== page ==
Early clinical trials with combination of chemotherapy and immunotherapy were performed in patients with small cell and non-small cell lung cancers (NSCLCs) (20,21). Both studies found an acceptable rate of adverse effects and promising clinical activity with the combination. These studies laid the foundation for use of chemotherapy in combination with immunotherapy in the first-line treatment of metastatic NSCLC and extensive-stage small cell lung cancer (22,23). Similar effects were observed in patients with metastatic head and neck squamous cell cancers (HNSCC) (24). Pembrolizumab, in combination with platinum-based chemotherapy is now considered a first-line treatment option for HNSCC.

Taken together, these studies form a strong rationale for further evaluation of the combination of immunotherapy with chemotherapy in GI malignancies. Traditional chemotherapy used in GI malignancies (5-FU, oxaliplatin, cisplatin, etc.) have been shown to modulate the immune system and may be synergistic with immunotherapy. An example of a checkpoint inhibitor combination with chemotherapy in GI malignancies comes from the MODUL study. This study reported outcomes from a cohort of 445 mCRC patients that were randomized to receive maintenance therapy with either 5-FU and bevacizumab or atezolizumab with 5-FU and bevacizumab after induction therapy with FOLFOX (5-FU, leucovorin oxaliplatin) and bevacizumab. Unfortunately, adding atezolizumab to first-line maintenance therapy did not improve efficacy outcomes (25). Conversely, a phase II study in patients with metastatic human epidermal growth factor receptor 2 (HER2)-positive, gastric or gastroesophageal junction (G/GEJ) tumors found promising results. Pembrolizumab when added to first-line therapy consisting of oxaliplatin, capecitabine, and trastuzumab produced an overall response rate of 83% amongst the 24 evaluable patients (26). Grade 3–4 adverse events were uncommon. Based upon these results, a phase III study to evaluate this combination has been initiated (NCT03615326). The phase III KEYNOTE-062 trial assessed HER2-negative, PD-L1 positive, metastatic G/GEJ patients and found that the combination of pembrolizumab plus chemotherapy was not superior over pembrolizumab alone (27). Grade 3–5 drug-related adverse events were seen in 73% patients in the combination arm. Pembrolizumab was also combined with 5-FU and cisplatin in patients with untreated metastatic gastric cancer in a cohort of the KEYNOTE-059 trial (28). The overall response rate observed was 60% in all patients compared historically to ~45% with cisplatin and 5-FU alone (29). Grade 3–4 adverse events were seen in 76% of patients. A similar study combining nivolumab + chemotherapy (CheckMate 649) is currently ongoing with an anticipated completion in March 2021 (NCT02872116) (Table 1).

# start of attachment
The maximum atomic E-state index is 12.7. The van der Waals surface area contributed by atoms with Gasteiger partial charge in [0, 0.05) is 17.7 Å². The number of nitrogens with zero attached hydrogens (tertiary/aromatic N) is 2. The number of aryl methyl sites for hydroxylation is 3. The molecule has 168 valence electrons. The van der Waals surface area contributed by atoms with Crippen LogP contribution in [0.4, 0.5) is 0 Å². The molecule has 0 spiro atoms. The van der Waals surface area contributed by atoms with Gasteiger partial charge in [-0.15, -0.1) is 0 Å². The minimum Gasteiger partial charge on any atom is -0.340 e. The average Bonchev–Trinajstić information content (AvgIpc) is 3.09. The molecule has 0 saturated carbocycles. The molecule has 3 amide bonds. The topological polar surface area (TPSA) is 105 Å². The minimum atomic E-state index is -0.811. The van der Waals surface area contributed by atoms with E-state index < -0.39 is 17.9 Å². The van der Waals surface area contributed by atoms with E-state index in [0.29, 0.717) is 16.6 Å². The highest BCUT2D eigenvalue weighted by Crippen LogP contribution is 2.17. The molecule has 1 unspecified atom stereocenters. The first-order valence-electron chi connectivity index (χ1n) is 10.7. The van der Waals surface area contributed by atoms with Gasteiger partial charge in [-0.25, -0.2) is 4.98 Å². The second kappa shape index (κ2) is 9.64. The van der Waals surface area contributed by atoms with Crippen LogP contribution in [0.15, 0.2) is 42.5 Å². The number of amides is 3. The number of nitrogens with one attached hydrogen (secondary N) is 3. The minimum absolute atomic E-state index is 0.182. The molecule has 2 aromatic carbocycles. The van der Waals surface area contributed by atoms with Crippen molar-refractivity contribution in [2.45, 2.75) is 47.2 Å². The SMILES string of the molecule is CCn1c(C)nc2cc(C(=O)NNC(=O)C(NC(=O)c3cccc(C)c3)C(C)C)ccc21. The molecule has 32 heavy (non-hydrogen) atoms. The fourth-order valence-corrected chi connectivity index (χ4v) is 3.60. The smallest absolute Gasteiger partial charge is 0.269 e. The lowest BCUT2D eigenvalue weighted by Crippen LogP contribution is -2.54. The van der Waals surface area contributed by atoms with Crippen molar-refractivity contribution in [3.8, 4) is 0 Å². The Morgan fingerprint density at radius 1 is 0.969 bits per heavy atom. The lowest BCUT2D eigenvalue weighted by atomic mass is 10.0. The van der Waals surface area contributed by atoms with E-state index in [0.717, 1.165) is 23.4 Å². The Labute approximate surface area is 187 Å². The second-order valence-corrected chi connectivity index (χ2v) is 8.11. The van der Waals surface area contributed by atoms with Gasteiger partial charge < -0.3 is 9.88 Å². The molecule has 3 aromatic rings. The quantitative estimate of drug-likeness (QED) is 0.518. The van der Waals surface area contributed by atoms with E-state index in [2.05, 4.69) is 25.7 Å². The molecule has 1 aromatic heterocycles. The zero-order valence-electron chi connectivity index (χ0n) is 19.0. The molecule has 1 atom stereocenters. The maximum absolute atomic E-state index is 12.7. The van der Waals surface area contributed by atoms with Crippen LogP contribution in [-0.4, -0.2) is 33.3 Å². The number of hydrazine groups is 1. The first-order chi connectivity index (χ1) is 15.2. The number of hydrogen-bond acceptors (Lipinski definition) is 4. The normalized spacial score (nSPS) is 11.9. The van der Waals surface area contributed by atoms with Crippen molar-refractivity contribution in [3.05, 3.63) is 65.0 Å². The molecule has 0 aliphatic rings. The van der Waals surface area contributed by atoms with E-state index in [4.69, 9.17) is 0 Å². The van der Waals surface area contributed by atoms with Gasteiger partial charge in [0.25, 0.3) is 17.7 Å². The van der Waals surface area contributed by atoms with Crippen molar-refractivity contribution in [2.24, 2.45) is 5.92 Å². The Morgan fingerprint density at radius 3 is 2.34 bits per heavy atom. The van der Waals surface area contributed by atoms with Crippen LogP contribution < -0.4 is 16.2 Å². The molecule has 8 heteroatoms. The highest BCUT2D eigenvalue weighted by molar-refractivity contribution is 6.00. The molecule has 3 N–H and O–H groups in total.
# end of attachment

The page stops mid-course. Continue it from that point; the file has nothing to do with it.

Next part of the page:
Table 1
Table 1 Selected ongoing studies evaluating various combination strategies with immune checkpoint inhibitors
Full table

A phase II study of 28 patients combined pembrolizumab with chemoradiotherapy for stage I–III esophageal cancers (30). Chemoradiotherapy consisted of weekly paclitaxel and carboplatin with 44.1 Gy radiotherapy. Pathologic complete response (CR) rates were seen in 46.1% patients with most common adverse events being neutropenia (50%) and liver enzyme elevations (31%).

Combinations of chemotherapy and immunotherapy hold promise in GI malignancies. There are several front-line combination studies ongoing (Table 1) with eagerly anticipated results.


Multiple immune checkpoint combinations

In recent years, focus has been placed on combining inhibitors of different immune checkpoint pathways (i.e., CTLA-4 with PD-1 inhibition), especially in malignancies that have been established of having treatment responses to single-agent immunotherapy previously (31). In GI malignancies, the combination of ipilimumab and nivolumab is currently in the early stages of being evaluated in hepatocellular, esophagogastric, and colorectal cancers.